double-edged sword

noun

Definition of double-edged sword

: something that has or can have both favorable and unfavorable consequences This much freedom of expression and opinion can be a double-edged sword.— Linda Connors

Examples of double-edged sword in a Sentence

Recent Examples on the Web

The surge in e-commerce business has been a double-edged sword for FedEx and UPS by spurring sales growth while squeezing profit margins, since home-deliveries are more costly to handle than dropoffs at commercial customers. Thomas Black / Bloomberg, Time, "FedEx Is Ending a Major Amazon Deal As Amazon Builds a Rival Shipping Network," 7 Aug. 2019 Profit pressure The surge in e-commerce business has been a double-edged sword for FedEx and UPS by spurring sales growth while squeezing profit margins, since home deliveries are more costly to handle than drop-offs at commercial customers. Los Angeles Times, "FedEx ends ground delivery contract with Amazon," 7 Aug. 2019 But using the Spanish language to woo voters is a double-edged sword: Advocates looking for clues about how candidates would respond to issues facing Latinos in the United States saw the gestures as promising and sincere. Washington Post, "Democrats’ use of Spanish in debate evokes praise, eye rolls," 27 June 2019 Contrasts with fellow Democrats to garner airtime, headlines and supporters can succeed, but can also be a double-edged sword. Caitlin Conant, CBS News, "2020 Sunday Trail Markers: What to know about this week's Democratic debates," 23 June 2019 But being an avid runner since a young age proved to be a double-edged sword. Emilio Gonzalez-lu, The Mercury News, "James Lick grad runs through formidable adversity on way to valedictorian," 21 June 2019 Banning Huawei from dealing with US companies is definitely a double-edged sword. Ron Amadeo, Ars Technica, "Report: Google argues the Huawei ban would hurt its Android monopoly," 7 June 2019 But that commitment proved to be a double-edged sword. The Economist, "Charity begins at work," 6 June 2019 But the power of cinematic storytelling is a double-edged sword; viewers might have been able to see themselves in Sierra, but that reflection crossed a line into uncomfortable territory, given her actions. De Elizabeth, Teen Vogue, "I Really Tried to Like “Sierra Burgess,” But Catfishing Isn’t Romantic — It’s Harmful," 10 Sep. 2018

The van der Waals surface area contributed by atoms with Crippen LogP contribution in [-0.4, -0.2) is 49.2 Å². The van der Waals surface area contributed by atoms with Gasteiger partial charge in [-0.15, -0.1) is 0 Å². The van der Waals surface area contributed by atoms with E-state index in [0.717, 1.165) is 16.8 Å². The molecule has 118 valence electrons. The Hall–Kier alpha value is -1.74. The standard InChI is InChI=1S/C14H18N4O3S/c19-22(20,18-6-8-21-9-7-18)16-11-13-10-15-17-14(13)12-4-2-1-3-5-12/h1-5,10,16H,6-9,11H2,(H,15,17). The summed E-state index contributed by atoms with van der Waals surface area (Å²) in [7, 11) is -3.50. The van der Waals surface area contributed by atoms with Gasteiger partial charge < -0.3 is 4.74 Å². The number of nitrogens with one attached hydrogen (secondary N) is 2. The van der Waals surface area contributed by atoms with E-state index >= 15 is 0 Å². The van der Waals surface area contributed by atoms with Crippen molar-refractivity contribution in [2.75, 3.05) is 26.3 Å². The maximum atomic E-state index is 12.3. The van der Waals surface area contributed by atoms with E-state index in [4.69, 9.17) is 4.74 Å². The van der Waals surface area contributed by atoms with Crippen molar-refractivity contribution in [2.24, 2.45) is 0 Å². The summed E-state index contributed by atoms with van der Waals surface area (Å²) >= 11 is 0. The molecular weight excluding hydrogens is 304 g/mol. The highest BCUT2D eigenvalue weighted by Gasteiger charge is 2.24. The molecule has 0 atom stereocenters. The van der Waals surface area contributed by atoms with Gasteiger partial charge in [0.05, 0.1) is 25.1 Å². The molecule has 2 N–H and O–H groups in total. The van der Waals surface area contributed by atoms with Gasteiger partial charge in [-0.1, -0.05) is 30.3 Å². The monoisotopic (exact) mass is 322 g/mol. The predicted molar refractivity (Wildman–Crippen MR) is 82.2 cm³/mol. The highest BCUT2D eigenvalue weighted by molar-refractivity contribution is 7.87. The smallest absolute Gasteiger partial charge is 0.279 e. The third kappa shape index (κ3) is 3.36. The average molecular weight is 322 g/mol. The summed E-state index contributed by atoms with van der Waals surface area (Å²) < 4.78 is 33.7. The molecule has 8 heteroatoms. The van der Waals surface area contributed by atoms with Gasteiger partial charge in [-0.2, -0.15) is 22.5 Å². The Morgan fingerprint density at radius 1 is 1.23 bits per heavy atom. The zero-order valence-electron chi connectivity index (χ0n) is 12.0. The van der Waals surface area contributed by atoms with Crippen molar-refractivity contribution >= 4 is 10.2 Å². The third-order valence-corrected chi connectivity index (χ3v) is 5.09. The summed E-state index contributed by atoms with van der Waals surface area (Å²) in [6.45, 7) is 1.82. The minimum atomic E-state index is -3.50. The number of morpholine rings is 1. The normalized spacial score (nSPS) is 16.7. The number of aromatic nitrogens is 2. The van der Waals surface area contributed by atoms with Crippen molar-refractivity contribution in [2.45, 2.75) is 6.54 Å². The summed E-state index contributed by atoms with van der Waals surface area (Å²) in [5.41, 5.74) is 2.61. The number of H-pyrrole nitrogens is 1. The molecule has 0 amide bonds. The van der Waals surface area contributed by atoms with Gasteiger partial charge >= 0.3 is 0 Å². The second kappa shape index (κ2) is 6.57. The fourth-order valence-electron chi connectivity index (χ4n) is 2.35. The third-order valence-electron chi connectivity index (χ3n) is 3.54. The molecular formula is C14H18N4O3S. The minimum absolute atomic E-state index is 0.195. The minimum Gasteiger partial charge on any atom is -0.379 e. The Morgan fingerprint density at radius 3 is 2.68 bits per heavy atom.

These example sentences are selected automatically from various online news sources to reflect current usage of the word 'double-edged sword.' Views expressed in the examples do not represent the opinion of Merriam-Webster or its editors. Send us feedback.

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First Known Use of double-edged sword

15th century, in the meaning defined above

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Statistics for double-edged sword

Last Updated

17 Aug 2019

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Time Traveler for double-edged sword

The first known use of double-edged sword was in the 15th century

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More Definitions for double-edged sword

double-edged sword

noun

English Language Learners Definition of double-edged sword

: a sword that has two sharp edges
: something that has both good and bad parts or results

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